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Understand Possible Side Effects of the Coronavirus Vaccines

If you have not yet received a COVID-19 vaccine, your opportunity to get one will be coming soon as more vaccine is available and larger groups within the community are vaccinated. While the vaccines were quick to market, the trials were rigorous, and they are proven safe with normal side effects.

Two vaccines are currently available for use in the United States – a vaccine from Pfizer and one from Moderna – and both are called messenger RNA (mRNA) vaccines.

In the more than 73,000 people who were initially tested with these two vaccines, as well as those who have received the vaccines in the first few months of more widespread distribution, there have been no serious safety concerns.

Dr. Adam Brady, infectious disease specialist and chair of the Samaritan Coronavirus Task Force, discussed the new coronavirus vaccines in a recent Healthy Minds, Health Bodies seminar.

“Muscle pain is the most common side effect. Headaches and feeling tired are also fairly common, although very few cases are severe enough to inhibit daily activities,” Dr. Brady noted. “Some also had fever and/or chills, mostly after the second dose.

“To put these symptoms into context, I like to compare the COVID vaccine to two other commonly received vaccines – the flu and shingles vaccines. The side effects of the COVID vaccine are more than the typical flu shot, but are fairly comparable to, or possibly a bit less than, side effects from the shingles vaccine.”

Dr. Brady noted that most of the side effects were felt, “after the second dose of the vaccine, but they were short-lived,” he said.

Vaccine Side Effects Compared

Based on the highest side effect group found (those over 55 and after does 2) this chart compares the COVID-19 vaccine side effects to the common Flu vaccine and Shingles vaccine.

Symptoms Shingles Moderna  Pfizer Flu
Local Pain 88.4% 90.1% 77.8% 45.4%
Redness 38.7% 9.0% 5.9% 13.4%
Swelling 30.5% 12.6% 6.3% 11.6%
Muscle Pain 56.9% 61.3% 37.3% 15.4%
Fatigue 57% 67.6% 59.4% 17.8%
Headache 50.6% 62.8% 51.7% 18.7%
Chills 35.8% 48.3% 35.1% 6.2%
Fever 27.8% 17.4% 15.8% .8%

Chart Source:  Jesse O’Shea, MD

Managing the Side Effects

According to Dr. Brady, it is not recommended to take acetaminophen or ibuprofen before your vaccine to ward off potential side effects. “Certain pain relievers may inhibit the vaccine from doing its job,” said Dr. Brady. “Anti-inflammatory medications could inhibit the immune response resulting in potentially fewer antibodies.”

If you are already taking pain medications for another medical condition, Dr. Brady says to continue doing so. However, if you are not and you feel you need pain relievers, “I would use Tylenol, avoid ibuprofen, and wait until after symptoms appear,” said Dr. Brady.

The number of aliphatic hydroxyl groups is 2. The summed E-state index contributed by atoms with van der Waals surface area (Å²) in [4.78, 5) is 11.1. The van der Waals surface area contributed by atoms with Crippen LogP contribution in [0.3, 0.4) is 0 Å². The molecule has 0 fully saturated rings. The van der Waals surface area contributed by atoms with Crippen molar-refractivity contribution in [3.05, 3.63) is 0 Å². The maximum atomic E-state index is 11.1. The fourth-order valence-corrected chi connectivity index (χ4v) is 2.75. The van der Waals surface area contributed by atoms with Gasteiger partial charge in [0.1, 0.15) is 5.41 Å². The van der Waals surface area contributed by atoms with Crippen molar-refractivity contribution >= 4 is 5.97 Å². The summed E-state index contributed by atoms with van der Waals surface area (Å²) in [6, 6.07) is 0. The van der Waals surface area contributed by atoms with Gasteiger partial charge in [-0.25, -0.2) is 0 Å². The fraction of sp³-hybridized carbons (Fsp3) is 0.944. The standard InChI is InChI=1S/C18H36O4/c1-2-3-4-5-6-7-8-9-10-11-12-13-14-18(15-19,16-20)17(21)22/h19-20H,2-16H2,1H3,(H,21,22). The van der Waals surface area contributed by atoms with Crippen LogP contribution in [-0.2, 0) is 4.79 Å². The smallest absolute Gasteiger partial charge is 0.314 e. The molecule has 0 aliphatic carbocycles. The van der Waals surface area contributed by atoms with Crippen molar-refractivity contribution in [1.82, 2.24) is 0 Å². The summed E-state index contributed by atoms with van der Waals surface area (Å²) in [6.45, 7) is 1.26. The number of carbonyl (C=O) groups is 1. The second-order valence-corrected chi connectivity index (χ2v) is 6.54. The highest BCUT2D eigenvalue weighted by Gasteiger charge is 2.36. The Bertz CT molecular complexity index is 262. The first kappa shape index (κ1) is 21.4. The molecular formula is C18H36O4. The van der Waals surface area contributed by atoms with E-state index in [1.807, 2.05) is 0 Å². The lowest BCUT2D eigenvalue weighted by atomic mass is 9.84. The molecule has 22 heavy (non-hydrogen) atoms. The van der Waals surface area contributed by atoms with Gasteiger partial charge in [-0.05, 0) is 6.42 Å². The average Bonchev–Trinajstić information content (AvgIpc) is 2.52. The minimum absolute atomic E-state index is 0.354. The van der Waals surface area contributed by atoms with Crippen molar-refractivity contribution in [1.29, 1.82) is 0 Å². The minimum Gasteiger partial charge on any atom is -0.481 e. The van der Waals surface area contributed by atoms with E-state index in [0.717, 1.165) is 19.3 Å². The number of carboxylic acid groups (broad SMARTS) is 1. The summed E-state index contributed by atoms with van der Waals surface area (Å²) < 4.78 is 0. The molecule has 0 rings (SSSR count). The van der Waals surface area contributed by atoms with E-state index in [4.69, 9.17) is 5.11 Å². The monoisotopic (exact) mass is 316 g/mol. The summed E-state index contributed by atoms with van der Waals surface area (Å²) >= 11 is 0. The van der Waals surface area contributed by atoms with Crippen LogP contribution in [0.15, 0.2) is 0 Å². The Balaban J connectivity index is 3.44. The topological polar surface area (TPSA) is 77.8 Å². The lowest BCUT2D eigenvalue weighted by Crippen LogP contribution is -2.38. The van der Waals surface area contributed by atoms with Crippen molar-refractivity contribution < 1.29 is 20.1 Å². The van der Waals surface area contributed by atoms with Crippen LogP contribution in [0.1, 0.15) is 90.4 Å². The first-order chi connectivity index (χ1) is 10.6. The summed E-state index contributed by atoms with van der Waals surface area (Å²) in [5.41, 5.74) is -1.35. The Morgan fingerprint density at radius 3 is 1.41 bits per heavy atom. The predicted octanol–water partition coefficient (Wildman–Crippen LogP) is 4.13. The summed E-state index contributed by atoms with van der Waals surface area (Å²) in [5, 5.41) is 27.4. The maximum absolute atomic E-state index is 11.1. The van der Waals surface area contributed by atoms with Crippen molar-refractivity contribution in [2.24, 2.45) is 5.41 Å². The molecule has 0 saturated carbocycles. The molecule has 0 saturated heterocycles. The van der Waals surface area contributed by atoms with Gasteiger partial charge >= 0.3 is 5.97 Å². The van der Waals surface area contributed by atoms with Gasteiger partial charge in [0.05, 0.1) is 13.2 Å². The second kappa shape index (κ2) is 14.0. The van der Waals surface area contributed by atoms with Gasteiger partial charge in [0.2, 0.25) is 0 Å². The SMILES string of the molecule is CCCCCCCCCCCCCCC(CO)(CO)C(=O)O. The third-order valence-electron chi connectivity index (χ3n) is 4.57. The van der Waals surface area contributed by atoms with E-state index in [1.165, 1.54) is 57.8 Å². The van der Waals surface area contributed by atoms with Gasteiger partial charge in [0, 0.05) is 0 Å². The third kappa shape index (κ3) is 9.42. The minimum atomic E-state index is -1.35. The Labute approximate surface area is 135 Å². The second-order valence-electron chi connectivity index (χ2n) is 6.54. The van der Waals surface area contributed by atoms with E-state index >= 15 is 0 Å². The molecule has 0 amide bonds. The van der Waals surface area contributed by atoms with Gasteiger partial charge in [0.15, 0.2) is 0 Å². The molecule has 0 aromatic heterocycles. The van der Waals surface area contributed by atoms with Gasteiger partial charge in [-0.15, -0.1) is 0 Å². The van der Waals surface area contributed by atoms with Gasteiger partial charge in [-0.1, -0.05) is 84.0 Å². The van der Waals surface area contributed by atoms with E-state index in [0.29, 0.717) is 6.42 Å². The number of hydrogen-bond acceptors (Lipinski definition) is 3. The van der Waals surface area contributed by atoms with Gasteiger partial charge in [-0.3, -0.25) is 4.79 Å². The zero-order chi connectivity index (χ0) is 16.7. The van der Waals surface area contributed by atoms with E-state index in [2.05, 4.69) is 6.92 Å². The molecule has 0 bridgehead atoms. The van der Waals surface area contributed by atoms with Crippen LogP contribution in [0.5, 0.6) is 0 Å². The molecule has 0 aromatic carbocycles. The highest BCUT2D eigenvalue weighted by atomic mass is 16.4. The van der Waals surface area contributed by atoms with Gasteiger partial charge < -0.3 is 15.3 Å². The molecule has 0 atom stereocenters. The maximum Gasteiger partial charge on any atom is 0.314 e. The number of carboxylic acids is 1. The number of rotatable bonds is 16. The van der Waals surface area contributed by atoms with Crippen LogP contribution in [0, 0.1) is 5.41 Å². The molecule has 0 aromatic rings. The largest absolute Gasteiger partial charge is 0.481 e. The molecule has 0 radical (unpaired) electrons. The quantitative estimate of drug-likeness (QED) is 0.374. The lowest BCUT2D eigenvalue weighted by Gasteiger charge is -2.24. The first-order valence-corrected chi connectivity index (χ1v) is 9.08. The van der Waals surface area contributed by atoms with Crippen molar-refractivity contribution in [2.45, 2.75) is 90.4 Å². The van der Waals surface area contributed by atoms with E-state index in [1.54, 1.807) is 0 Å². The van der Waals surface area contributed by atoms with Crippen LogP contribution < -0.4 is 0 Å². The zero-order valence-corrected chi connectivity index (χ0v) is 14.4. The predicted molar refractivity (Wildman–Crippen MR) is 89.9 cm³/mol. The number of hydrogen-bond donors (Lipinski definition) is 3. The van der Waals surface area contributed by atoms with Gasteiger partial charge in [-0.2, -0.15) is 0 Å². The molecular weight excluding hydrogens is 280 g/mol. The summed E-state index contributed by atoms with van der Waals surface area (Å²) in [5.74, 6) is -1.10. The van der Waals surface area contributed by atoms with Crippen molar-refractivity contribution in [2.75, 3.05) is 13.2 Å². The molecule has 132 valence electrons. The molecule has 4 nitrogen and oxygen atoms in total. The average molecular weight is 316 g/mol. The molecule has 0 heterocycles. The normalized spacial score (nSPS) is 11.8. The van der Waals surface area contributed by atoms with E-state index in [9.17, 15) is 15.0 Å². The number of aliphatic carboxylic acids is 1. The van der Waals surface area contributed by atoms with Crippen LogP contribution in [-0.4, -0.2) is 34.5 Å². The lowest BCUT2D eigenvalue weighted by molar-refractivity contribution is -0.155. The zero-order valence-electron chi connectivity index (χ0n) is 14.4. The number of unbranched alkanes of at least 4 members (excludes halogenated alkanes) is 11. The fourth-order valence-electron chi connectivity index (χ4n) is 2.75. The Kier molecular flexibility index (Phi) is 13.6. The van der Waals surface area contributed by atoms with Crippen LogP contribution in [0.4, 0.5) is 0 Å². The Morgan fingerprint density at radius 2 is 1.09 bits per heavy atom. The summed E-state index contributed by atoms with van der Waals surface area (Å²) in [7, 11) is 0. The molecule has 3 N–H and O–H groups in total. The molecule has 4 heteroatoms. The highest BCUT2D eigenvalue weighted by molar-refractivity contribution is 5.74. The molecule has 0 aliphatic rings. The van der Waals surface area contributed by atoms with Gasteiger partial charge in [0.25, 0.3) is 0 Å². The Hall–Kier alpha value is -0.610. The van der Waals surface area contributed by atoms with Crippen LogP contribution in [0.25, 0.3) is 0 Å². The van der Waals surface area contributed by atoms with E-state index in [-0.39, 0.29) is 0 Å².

You can also manage symptoms. If you have pain or swelling on your arm where you got your shot, movement and exercising your arm is encouraged, as well as applying a cool washcloth over the area. For fever, drink plenty of fluids and dress lightly. If you have chills, tiredness or headache, try resting and covering with a blanket.

In most cases, discomfort from fever or pain is normal, according to the CDC. Contact your health care provider if redness or tenderness where you got the shot increases after 24 hours or if your side effects don’t seem to be going away after a few days.

“Generally speaking, side effects have an upside,” Dr. Brady noted. “Typically, the more side effects one gets from the vaccine usually means the more antibodies your body is making and the stronger your immune response will be against getting the virus.”

Dr. Brady adds, “The second dose may spur more side effects, and quicker. The first dose prepares the body and instructs the immune system to respond strongly to the second dose.”

Some people’s immune systems will respond more than others and most people who have had COVID-19 may experience a stronger reaction during the first dose since they have a head start on building antibodies.

“I encourage everyone to read about these vaccines, talk to your health care provider if you have questions – most clinicians in this region have been vaccinated themselves,” Dr Brady said. In fact, 87% of Samaritan clinicians have been vaccinated. “The bottom line is that this vaccine is safe and highly effective and has been shown to protect you from getting sick with COVID-19.”

“These vaccines offer us a ray of hope to get through this pandemic, and the more of us who can get this vaccine so we can protect the most vulnerable members of society, the sooner we can get our lives back to normal,” he said. “We are all very excited about these vaccines and are working hard to make them available to the community as soon as we receive them.”

See the video link above for a detailed video presentation about the COVID-19 vaccines with Dr. Adam Brady. Recorded Jan. 21, 2021.

Stay up to date with our most current COVID-19 vaccine information at